Stories of Resistance

In the process of discovering information about Daisy, I found that a number of interesting  incidents in her life involved at least one of two key factors: poetry/storytelling, and resistance against existing power structures. I would like to tell three stories on this page. One that reveals Daisy’s family background that supported literacy and bravery; another that shows her own actions, using poetry to fight oppression as a child; and another to reveal an interesting incident that involved Daisy directly fighting unfair treatment from a white man.


The Power of Literacy

Daisy Turner was raised in a household that valued song, poetry, and stories of rebellion. Each night, in the kitchen of Journey’s End, Alec Turner would amuse his 13 children with songs and poems about his ancestor’s lives, and tales of the Civil War.  The Vermont Folklife Center published a children’s book titled Alec’s Primer, based on the following  story, which details how Alec put himself at great risk to learn to read:

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The Doll

 In the book Racial Innocence: Performing American Childhood from Slavery to Civil Right,  Robin Bernstein tells the story of Daisy and the doll.  In 1891, When she was eight years old, Daisy’s school held a pageant that required each girl to dress as a doll. Essentially, Daisy’s outfit was to match the black doll in her arms, and reflected stereotypes of “pickaninny” black dolls, associated with violence and servitude. The specific doll that Daisy was assigned involved braided hair and a red dress … directly linking her to the historic role of the doll Topsy, a well-known doll character, who was a slave.


In 1895, Daisy told Bernstein that she remembered the first two lines of the poem that she had been told to read:

“My doll was born in Africa/ My doll was born in the sun”

Rather than read this grossly generalized poem, Daisy took the stage and improvised her own poem:

“You needn’t crowd my dolly out
Although she’s black as night
And if she is at the foot of this show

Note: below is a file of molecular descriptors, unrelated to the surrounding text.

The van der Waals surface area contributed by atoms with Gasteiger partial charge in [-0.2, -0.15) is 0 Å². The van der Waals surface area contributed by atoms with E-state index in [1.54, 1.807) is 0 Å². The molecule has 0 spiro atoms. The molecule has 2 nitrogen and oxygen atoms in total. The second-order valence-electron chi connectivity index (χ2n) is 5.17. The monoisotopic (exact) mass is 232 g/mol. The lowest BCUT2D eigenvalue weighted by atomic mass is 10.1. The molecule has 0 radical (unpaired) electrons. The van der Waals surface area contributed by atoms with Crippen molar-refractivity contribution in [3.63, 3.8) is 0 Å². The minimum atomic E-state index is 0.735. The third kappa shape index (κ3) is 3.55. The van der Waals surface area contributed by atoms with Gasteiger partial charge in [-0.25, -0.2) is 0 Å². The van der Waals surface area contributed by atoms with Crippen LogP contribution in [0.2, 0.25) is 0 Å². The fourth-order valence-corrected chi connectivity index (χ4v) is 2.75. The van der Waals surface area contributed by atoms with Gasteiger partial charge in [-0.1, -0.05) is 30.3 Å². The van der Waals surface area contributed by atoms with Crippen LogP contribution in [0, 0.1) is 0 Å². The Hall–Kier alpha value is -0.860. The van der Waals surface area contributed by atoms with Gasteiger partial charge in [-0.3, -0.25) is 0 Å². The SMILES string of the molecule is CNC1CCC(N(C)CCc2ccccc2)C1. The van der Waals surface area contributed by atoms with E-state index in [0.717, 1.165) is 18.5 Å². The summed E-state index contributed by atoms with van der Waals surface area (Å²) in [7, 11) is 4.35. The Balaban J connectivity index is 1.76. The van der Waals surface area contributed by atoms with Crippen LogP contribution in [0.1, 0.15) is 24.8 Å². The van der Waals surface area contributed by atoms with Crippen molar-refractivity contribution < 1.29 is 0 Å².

I think she’ll stand as good a chance
As the dollies that are white.

My daddy says that half the world
Is nearly dark as night.
And it’s no harm to take a chance
And stay right in the fight.

So stand up Dolly
And look straight
To the judges at the right.
And I’ll stand by your side
If I do look a fright.

This defiance of her teacher’s assignment showed that Daisy was unafraid of resistance, but especially that she had been equipped well to use poetry as a tool of resistance.
(Bernstein, 2011).

This story can be heard in Program 13 (Daisy’s Black Doll):


The “Taking Him to Court” Story

One of the most important and curious events that occurred in Daisy’s life is a tale that I’m calling the “Taking Him to Court” story. Though the details of this story are slightly different in both tellings, they reveal a common consensus of Daisy’s tenacity and fearlessness, and also are a tribute to her tendency to speak out against injustice, just as she did when she was a child.  The two slightly different versions of this story exist The first version reads as follows:

“In 1923, when Turner was 40, she was engaged and living in Boston. She had planned to get married at Journey’s End, but her father fell ill that December. She went to see him, and he died shortly before Christmas. When Turner returned to Boston, she found out that her fiance had had an affair with another woman. She broke off the engagement, took him to court for breach of an agreement and won a $3,000 settlement” (L.A. Times).

The next version of the story states:

“…in 1927 [Daisy Turner] brought suite for breach of promise in the East Cambridge, Massachusetts Court House, a black woman against a white man, and won a $3750 settlement” (VA Folklife Center).

By far the most interesting part of this story is the fact that Daisy was not only a woman taking a man to court, but rather a black woman taking a white man to court. As you can imagine, at the time, this action was essentially unheard of. The audio below tells the story in full.